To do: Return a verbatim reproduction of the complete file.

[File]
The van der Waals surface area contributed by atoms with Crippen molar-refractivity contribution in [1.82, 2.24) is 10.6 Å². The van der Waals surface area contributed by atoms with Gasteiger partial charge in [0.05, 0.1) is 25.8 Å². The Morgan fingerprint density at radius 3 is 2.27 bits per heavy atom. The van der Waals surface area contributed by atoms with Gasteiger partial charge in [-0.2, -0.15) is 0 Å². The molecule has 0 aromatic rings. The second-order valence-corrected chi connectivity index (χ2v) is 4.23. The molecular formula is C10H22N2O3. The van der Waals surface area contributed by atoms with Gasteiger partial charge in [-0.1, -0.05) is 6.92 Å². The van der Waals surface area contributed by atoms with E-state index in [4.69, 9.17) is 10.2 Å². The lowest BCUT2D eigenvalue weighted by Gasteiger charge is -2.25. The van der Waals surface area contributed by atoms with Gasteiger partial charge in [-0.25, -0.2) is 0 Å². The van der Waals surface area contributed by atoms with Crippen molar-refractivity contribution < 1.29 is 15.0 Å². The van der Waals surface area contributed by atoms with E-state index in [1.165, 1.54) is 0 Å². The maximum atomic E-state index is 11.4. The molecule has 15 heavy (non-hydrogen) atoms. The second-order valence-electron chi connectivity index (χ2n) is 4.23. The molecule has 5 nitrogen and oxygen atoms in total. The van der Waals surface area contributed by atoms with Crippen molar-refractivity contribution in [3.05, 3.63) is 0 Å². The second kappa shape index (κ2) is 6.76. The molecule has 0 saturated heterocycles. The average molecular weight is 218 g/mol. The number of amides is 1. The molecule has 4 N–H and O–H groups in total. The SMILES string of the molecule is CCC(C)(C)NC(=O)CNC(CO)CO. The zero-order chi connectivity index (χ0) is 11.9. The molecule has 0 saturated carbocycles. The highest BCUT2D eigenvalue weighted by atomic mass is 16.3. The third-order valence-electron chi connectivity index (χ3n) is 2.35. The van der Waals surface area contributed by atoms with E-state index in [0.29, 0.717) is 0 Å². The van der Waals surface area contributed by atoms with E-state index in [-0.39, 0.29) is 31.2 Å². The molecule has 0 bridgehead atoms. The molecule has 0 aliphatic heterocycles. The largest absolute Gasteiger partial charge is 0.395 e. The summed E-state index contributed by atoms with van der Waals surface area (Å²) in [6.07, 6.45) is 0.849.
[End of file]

The van der Waals surface area contributed by atoms with Crippen molar-refractivity contribution in [1.82, 2.24) is 10.6 Å². The van der Waals surface area contributed by atoms with Gasteiger partial charge in [0.05, 0.1) is 25.8 Å². The Morgan fingerprint density at radius 3 is 2.27 bits per heavy atom. The van der Waals surface area contributed by atoms with Gasteiger partial charge in [-0.2, -0.15) is 0 Å². The molecule has 0 aromatic rings. The second-order valence-corrected chi connectivity index (χ2v) is 4.23. The molecular formula is C10H22N2O3. The van der Waals surface area contributed by atoms with Gasteiger partial charge in [-0.1, -0.05) is 6.92 Å². The van der Waals surface area contributed by atoms with E-state index in [4.69, 9.17) is 10.2 Å². The lowest BCUT2D eigenvalue weighted by Gasteiger charge is -2.25. The van der Waals surface area contributed by atoms with Gasteiger partial charge in [-0.25, -0.2) is 0 Å². The van der Waals surface area contributed by atoms with Crippen molar-refractivity contribution < 1.29 is 15.0 Å². The van der Waals surface area contributed by atoms with E-state index in [1.165, 1.54) is 0 Å². The maximum atomic E-state index is 11.4. The molecule has 15 heavy (non-hydrogen) atoms. The second-order valence-electron chi connectivity index (χ2n) is 4.23. The molecule has 5 nitrogen and oxygen atoms in total. The van der Waals surface area contributed by atoms with Crippen molar-refractivity contribution in [3.05, 3.63) is 0 Å². The second kappa shape index (κ2) is 6.76. The molecule has 0 saturated heterocycles. The average molecular weight is 218 g/mol. The number of amides is 1. The molecule has 4 N–H and O–H groups in total. The SMILES string of the molecule is CCC(C)(C)NC(=O)CNC(CO)CO. The zero-order chi connectivity index (χ0) is 11.9. The molecule has 0 saturated carbocycles. The highest BCUT2D eigenvalue weighted by atomic mass is 16.3. The third-order valence-electron chi connectivity index (χ3n) is 2.35. The van der Waals surface area contributed by atoms with E-state index in [0.29, 0.717) is 0 Å². The van der Waals surface area contributed by atoms with E-state index in [-0.39, 0.29) is 31.2 Å². The molecule has 0 bridgehead atoms. The molecule has 0 aliphatic heterocycles. The largest absolute Gasteiger partial charge is 0.395 e. The summed E-state index contributed by atoms with van der Waals surface area (Å²) in [6.07, 6.45) is 0.849.